“Carry That Weight” at Columbia University brought national attention to victims’ rights

In 2015, Emma Sulkowicz carried a mattress across the campus of Columbia University for nearly a year, energizing a national conversation on college sexual harassment.

“Carry That Weight” was her senior thesis for a degree in performance art, coming from a personal experience: she alleges to have been raped by a fellow student, and, she said, she’d carry the mattress until he no longer went to school at Columbia. Some at Columbia considered her a hero, while others–siding with the accused– considered her a bully.

The mattress was a visual reminder of the burden of sexual assault. Sulkowica gives this explanation for her choice:

I was raped in my own dorm bed… I feel like I’ve carried the weight of what happened there with me everywhere since then. A mattress is the perfect size for me to just be able to carry it enough that I can continue with my day, but also heavy enough that I have to continually struggle with it.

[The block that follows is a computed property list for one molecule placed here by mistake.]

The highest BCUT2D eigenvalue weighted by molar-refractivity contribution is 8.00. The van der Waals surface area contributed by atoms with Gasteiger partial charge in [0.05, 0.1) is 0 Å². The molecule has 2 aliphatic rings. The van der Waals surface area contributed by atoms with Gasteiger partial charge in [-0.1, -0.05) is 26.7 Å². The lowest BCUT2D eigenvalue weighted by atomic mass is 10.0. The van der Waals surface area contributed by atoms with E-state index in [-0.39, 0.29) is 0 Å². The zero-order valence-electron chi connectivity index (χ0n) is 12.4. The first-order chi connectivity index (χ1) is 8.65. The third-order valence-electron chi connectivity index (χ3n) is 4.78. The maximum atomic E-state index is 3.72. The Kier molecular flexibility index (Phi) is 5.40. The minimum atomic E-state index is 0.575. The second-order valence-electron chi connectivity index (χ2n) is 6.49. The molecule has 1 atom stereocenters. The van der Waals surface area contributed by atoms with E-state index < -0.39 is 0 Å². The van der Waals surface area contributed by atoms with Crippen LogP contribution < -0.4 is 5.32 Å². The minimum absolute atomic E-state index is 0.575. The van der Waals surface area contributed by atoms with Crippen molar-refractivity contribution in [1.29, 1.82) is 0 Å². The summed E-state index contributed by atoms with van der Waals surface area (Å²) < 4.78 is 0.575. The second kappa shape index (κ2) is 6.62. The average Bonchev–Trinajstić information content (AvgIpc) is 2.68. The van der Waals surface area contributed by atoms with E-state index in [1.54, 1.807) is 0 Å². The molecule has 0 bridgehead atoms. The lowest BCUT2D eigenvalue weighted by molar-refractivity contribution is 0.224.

At times, students stepped in to help her carry the mattress up stairs and into rooms.

Sulkowicz’s rules of engagement for the project dictated that she could not ask for help from others, but she could accept help if someone offered it. Students responded by helping her carry the weight “as an act of solidarity with the countless survivors of sexual assault” and as a protest against the University administration’s policies handling for sexual assault.

When the case against the accused was dismissed, he filed a lawsuit against Columbia for harassment.

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